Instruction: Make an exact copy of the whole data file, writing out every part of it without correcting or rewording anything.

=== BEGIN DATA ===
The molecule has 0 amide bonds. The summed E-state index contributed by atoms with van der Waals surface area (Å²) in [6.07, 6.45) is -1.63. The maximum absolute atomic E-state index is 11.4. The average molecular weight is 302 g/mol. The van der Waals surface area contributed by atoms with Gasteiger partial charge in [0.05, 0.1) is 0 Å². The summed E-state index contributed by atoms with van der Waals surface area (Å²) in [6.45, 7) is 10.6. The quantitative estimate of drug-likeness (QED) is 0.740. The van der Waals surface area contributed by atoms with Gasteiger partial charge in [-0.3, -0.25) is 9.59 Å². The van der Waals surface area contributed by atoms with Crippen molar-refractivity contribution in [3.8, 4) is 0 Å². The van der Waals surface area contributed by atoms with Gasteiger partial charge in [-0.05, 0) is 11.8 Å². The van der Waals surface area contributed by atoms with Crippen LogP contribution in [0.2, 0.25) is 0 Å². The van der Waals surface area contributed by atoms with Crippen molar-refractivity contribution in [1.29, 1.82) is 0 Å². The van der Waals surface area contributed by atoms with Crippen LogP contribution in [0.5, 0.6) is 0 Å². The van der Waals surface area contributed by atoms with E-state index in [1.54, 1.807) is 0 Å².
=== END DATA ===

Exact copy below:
The molecule has 0 amide bonds. The summed E-state index contributed by atoms with van der Waals surface area (Å²) in [6.07, 6.45) is -1.63. The maximum absolute atomic E-state index is 11.4. The average molecular weight is 302 g/mol. The van der Waals surface area contributed by atoms with Gasteiger partial charge in [0.05, 0.1) is 0 Å². The summed E-state index contributed by atoms with van der Waals surface area (Å²) in [6.45, 7) is 10.6. The quantitative estimate of drug-likeness (QED) is 0.740. The van der Waals surface area contributed by atoms with Gasteiger partial charge in [-0.3, -0.25) is 9.59 Å². The van der Waals surface area contributed by atoms with Crippen molar-refractivity contribution in [3.8, 4) is 0 Å². The van der Waals surface area contributed by atoms with Gasteiger partial charge in [-0.05, 0) is 11.8 Å². The van der Waals surface area contributed by atoms with Crippen LogP contribution in [0.2, 0.25) is 0 Å². The van der Waals surface area contributed by atoms with Crippen molar-refractivity contribution in [1.29, 1.82) is 0 Å². The van der Waals surface area contributed by atoms with Crippen LogP contribution in [0.5, 0.6) is 0 Å². The van der Waals surface area contributed by atoms with E-state index in [1.54, 1.807) is 0 Å².